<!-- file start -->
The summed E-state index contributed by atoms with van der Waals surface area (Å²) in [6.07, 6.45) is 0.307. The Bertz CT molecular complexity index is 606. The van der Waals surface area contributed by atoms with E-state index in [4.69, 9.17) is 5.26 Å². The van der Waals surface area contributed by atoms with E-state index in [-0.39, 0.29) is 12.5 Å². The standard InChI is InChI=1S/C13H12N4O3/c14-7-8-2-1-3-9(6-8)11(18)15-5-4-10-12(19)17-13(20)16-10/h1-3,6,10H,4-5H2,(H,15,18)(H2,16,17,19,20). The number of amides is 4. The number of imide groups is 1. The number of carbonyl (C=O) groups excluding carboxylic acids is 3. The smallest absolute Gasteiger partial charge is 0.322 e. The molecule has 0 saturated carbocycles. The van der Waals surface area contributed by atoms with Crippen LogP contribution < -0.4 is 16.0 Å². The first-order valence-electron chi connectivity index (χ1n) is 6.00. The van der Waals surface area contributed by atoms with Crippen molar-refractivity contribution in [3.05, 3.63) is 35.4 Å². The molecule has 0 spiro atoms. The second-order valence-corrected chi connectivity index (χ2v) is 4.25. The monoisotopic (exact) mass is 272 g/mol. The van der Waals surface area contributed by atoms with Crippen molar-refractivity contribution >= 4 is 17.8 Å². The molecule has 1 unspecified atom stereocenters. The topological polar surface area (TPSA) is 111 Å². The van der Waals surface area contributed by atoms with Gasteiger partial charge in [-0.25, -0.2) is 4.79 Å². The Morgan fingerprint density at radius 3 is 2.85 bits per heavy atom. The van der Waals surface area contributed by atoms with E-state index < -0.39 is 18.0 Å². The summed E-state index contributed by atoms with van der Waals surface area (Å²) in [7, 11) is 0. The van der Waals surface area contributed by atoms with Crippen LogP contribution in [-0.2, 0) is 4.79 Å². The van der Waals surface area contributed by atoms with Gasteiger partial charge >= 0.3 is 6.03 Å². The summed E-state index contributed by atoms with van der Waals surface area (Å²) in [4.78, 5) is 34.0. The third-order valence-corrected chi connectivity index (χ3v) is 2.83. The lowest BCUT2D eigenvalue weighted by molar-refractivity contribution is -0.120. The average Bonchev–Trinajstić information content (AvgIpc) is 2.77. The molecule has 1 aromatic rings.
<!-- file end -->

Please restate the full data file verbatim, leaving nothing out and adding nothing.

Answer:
The summed E-state index contributed by atoms with van der Waals surface area (Å²) in [6.07, 6.45) is 0.307. The Bertz CT molecular complexity index is 606. The van der Waals surface area contributed by atoms with E-state index in [4.69, 9.17) is 5.26 Å². The van der Waals surface area contributed by atoms with E-state index in [-0.39, 0.29) is 12.5 Å². The standard InChI is InChI=1S/C13H12N4O3/c14-7-8-2-1-3-9(6-8)11(18)15-5-4-10-12(19)17-13(20)16-10/h1-3,6,10H,4-5H2,(H,15,18)(H2,16,17,19,20). The number of amides is 4. The number of imide groups is 1. The number of carbonyl (C=O) groups excluding carboxylic acids is 3. The smallest absolute Gasteiger partial charge is 0.322 e. The molecule has 0 saturated carbocycles. The van der Waals surface area contributed by atoms with Crippen LogP contribution < -0.4 is 16.0 Å². The first-order valence-electron chi connectivity index (χ1n) is 6.00. The van der Waals surface area contributed by atoms with Crippen molar-refractivity contribution in [3.05, 3.63) is 35.4 Å². The molecule has 0 spiro atoms. The second-order valence-corrected chi connectivity index (χ2v) is 4.25. The monoisotopic (exact) mass is 272 g/mol. The van der Waals surface area contributed by atoms with Crippen molar-refractivity contribution >= 4 is 17.8 Å². The molecule has 1 unspecified atom stereocenters. The topological polar surface area (TPSA) is 111 Å². The van der Waals surface area contributed by atoms with Gasteiger partial charge in [-0.25, -0.2) is 4.79 Å². The Morgan fingerprint density at radius 3 is 2.85 bits per heavy atom. The van der Waals surface area contributed by atoms with E-state index < -0.39 is 18.0 Å². The summed E-state index contributed by atoms with van der Waals surface area (Å²) in [7, 11) is 0. The van der Waals surface area contributed by atoms with Crippen LogP contribution in [-0.2, 0) is 4.79 Å². The van der Waals surface area contributed by atoms with Gasteiger partial charge >= 0.3 is 6.03 Å². The summed E-state index contributed by atoms with van der Waals surface area (Å²) in [4.78, 5) is 34.0. The third-order valence-corrected chi connectivity index (χ3v) is 2.83. The lowest BCUT2D eigenvalue weighted by molar-refractivity contribution is -0.120. The average Bonchev–Trinajstić information content (AvgIpc) is 2.77. The molecule has 1 aromatic rings.